Through the thick and thin of sixty years, you have endured. In the end you will insist it was all grace, all God making more of you than you could ever have made of yourself alone. But it took your consent, your commitment, your vow made six decades ago, renewed every day since, and in a special way today. Sixty years ago we did not know if and when your foundress would be recognised as the saint you already knew she was. Today in this very special place she not only lies in state; she stands beside you, a proud mother and universally acknowledged saint, goading you on as she did in so many letters, to continue your progress to the perfection of charity - as the Second Vatican Council named the goal of religious life.

The goals of St Mary of the Cross and the agenda of St Paul in the Letter to the Colossians was not just the Christian dress code of virtues such as patience, forgiveness, love and gratitude: Paul concluded this exhortation by saying, "And may the message of Christ dwell in you richly, as you teach and admonish one another with all wisdom, singing psalms and hymns and spiritual songs, with gratitude in your hearts to God." The virtues we put on in Christian and religious life, Paul is clear, are not just for the beautification of our own characters, but also for the ministry, and the examples he gives are ministries of teaching, of admonishing or counselling, and of musical thanksgiving or liturgy. But "whatever you do," he says, "whether in word or deed, do it in the name of the Lord Jesus, giving thanks to God the Father through Him." You've been such teachers and counsellors, and you've made of your lives a sacred song of gratitude these sixty years past.

Our Gospel echoes this advice and joins in clapping those who heed it. Love above all, Jesus says. An active practical love, lived joyfully according to God's plan. A giving-your-all, laying-down-your-life kind of loving. A love that bears plentiful, good and lasting fruit. But there is one last aspect of this love noticed in our Gospel passage: "You did not choose me," Jesus says, "no, I chose you and appointed you." This is the experience of every religious. Our vocation comes unbidden, God's grace comes undeserved, our life is sheer gift, even amidst the hardships. Your successes have no doubt been many, though we often do not see the fruits of our labours in this life; when we do, we appreciate that our fruitfulness is beyond anything we could have done alone, even sometimes despite us. Perhaps the best any of us can hope for is to be able to say with Pope Francis, 'I am a sinner whom the Lord has looked upon.'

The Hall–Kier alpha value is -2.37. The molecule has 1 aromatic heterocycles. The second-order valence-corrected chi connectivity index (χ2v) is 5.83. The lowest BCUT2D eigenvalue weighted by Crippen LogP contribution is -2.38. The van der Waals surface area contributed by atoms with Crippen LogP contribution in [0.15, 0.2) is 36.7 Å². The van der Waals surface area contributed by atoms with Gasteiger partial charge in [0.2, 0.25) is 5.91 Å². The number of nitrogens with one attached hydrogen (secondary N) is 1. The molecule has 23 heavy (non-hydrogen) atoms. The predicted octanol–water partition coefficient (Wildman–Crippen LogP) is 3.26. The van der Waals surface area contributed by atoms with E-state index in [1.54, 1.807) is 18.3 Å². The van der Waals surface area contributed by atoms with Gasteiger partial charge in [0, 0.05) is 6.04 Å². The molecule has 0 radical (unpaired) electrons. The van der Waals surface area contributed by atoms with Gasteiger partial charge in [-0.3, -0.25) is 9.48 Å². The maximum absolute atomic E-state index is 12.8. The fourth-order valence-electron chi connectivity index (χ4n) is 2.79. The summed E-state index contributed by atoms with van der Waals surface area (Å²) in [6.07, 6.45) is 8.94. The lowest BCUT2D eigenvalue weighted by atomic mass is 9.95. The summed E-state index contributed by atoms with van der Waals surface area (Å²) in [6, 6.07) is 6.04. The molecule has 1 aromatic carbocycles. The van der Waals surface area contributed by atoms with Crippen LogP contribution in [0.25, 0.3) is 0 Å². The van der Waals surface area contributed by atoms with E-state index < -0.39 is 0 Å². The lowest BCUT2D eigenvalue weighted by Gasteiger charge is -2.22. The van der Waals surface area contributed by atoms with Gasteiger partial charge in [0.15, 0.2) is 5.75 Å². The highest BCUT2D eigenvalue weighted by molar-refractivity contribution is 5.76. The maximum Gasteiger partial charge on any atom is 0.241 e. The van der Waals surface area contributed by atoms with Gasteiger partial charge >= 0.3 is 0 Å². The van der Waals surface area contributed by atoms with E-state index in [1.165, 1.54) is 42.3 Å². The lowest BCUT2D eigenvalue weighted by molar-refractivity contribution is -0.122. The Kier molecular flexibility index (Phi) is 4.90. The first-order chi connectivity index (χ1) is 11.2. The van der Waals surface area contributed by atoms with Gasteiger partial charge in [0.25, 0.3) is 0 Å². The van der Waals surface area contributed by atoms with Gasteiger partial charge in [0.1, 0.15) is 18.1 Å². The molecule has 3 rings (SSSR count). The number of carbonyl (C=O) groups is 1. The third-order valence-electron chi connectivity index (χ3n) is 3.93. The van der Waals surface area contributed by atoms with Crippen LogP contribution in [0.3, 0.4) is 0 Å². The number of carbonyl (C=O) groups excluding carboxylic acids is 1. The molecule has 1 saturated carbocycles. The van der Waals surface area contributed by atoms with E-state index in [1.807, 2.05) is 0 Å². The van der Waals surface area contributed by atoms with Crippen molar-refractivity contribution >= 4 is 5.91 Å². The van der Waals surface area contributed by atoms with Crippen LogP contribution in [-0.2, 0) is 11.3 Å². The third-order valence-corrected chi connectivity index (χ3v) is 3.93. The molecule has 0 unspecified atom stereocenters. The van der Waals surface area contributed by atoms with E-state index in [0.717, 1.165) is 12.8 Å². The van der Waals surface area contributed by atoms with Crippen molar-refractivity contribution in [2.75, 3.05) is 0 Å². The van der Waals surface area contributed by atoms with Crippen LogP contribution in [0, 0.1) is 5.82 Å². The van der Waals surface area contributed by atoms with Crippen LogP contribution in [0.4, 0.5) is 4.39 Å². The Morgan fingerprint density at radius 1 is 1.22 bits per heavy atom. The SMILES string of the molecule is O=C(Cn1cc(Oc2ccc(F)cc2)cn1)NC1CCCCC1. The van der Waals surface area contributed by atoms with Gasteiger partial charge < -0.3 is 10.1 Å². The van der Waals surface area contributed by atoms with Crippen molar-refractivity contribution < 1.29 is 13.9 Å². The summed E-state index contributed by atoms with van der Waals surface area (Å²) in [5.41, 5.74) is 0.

Well, the Lord has looked upon each of you, our diamond jubilarians, and Australia is the better for it. Keep inspiring us, praying for us, leading and serving us, until that day when He calls you to Himself. Thanks be to God for each one of you!

Mary Mackillop Memorial Chapel, North Sydney

What a joy it is to be here on this very happy occasion as we celebrate the diamond jubilees of Josephite sisters and their service to Church and society.

First and foremost, I would like to acknowledge our 30 Jubilarians and their 1,800 years of religious life, nearly as many years in total as there has been a Catholic Church. Indeed, you've been Josephites longer than your bishop has been alive, and what an inspiration you are! All of you are still doing the greatest work of religious - praying and pondering - and some of you are still busy at various ministries even if officially 'on lesser duties'. My friend Sr Giovanni Farquar RSJ, for instance, is still Executive Director of our Archdiocesan Commission for Ecumenism and Interfaith Relations and does an excellent job of it!

I acknowledge also the presence today of Sr Monica Cavanagh RSJ, Congregational Leader, and her Council; family members of the Jubilarians; leaders and members of the Sisters of St Joseph; and my brother priests and fellow religious.

Yesterday we buried Fr Kevin Muldoon and Fr Grove Johnson, and received the sad news of the death of Kim Hill who led our Aboriginal Catholic Ministry. As we celebrate today the thirty survivors of the class of '58, we also remember with gratitude and commend to divine mercy the several sisters from that year listed in our booklet as "RESTING WITH GOD". To everyone present, a very warm welcome.

1 Dominic Sandbrook, "Yes, 1957 really was the happiest year!", Daily Mail UK, 24 January 2017

2 St. Francis De Sales, Treatise on the Love of God, 11, 9